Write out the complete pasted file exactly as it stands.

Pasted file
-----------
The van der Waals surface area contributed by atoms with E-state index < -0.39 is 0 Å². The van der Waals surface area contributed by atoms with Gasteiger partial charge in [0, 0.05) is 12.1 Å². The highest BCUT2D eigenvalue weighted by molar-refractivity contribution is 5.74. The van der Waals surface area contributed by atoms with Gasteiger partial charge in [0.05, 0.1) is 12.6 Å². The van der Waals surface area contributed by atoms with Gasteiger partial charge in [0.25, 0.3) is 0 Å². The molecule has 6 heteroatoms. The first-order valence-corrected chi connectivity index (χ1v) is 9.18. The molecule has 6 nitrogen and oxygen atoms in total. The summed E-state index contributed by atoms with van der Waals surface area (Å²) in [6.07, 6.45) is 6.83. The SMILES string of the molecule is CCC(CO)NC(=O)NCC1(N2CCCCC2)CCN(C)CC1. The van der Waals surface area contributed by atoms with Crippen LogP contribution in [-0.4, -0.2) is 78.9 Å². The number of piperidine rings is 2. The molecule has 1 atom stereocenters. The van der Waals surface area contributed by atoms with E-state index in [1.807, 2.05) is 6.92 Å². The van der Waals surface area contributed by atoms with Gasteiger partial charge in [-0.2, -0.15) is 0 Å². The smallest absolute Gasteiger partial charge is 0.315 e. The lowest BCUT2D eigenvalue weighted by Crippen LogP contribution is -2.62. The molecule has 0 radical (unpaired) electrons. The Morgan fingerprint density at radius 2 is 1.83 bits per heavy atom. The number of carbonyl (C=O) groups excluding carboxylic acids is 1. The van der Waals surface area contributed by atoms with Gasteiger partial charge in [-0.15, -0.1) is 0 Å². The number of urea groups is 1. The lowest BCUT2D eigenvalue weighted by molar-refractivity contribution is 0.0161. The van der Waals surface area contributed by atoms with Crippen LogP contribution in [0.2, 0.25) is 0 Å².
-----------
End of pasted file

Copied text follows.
The van der Waals surface area contributed by atoms with E-state index < -0.39 is 0 Å². The van der Waals surface area contributed by atoms with Gasteiger partial charge in [0, 0.05) is 12.1 Å². The highest BCUT2D eigenvalue weighted by molar-refractivity contribution is 5.74. The van der Waals surface area contributed by atoms with Gasteiger partial charge in [0.05, 0.1) is 12.6 Å². The van der Waals surface area contributed by atoms with Gasteiger partial charge in [0.25, 0.3) is 0 Å². The molecule has 6 heteroatoms. The first-order valence-corrected chi connectivity index (χ1v) is 9.18. The molecule has 6 nitrogen and oxygen atoms in total. The summed E-state index contributed by atoms with van der Waals surface area (Å²) in [6.07, 6.45) is 6.83. The SMILES string of the molecule is CCC(CO)NC(=O)NCC1(N2CCCCC2)CCN(C)CC1. The van der Waals surface area contributed by atoms with Crippen LogP contribution in [-0.4, -0.2) is 78.9 Å². The number of piperidine rings is 2. The molecule has 1 atom stereocenters. The van der Waals surface area contributed by atoms with E-state index in [1.807, 2.05) is 6.92 Å². The van der Waals surface area contributed by atoms with Gasteiger partial charge in [-0.2, -0.15) is 0 Å². The smallest absolute Gasteiger partial charge is 0.315 e. The lowest BCUT2D eigenvalue weighted by Crippen LogP contribution is -2.62. The molecule has 0 radical (unpaired) electrons. The Morgan fingerprint density at radius 2 is 1.83 bits per heavy atom. The number of carbonyl (C=O) groups excluding carboxylic acids is 1. The van der Waals surface area contributed by atoms with Gasteiger partial charge in [-0.15, -0.1) is 0 Å². The number of urea groups is 1. The lowest BCUT2D eigenvalue weighted by molar-refractivity contribution is 0.0161. The van der Waals surface area contributed by atoms with Crippen LogP contribution in [0.2, 0.25) is 0 Å².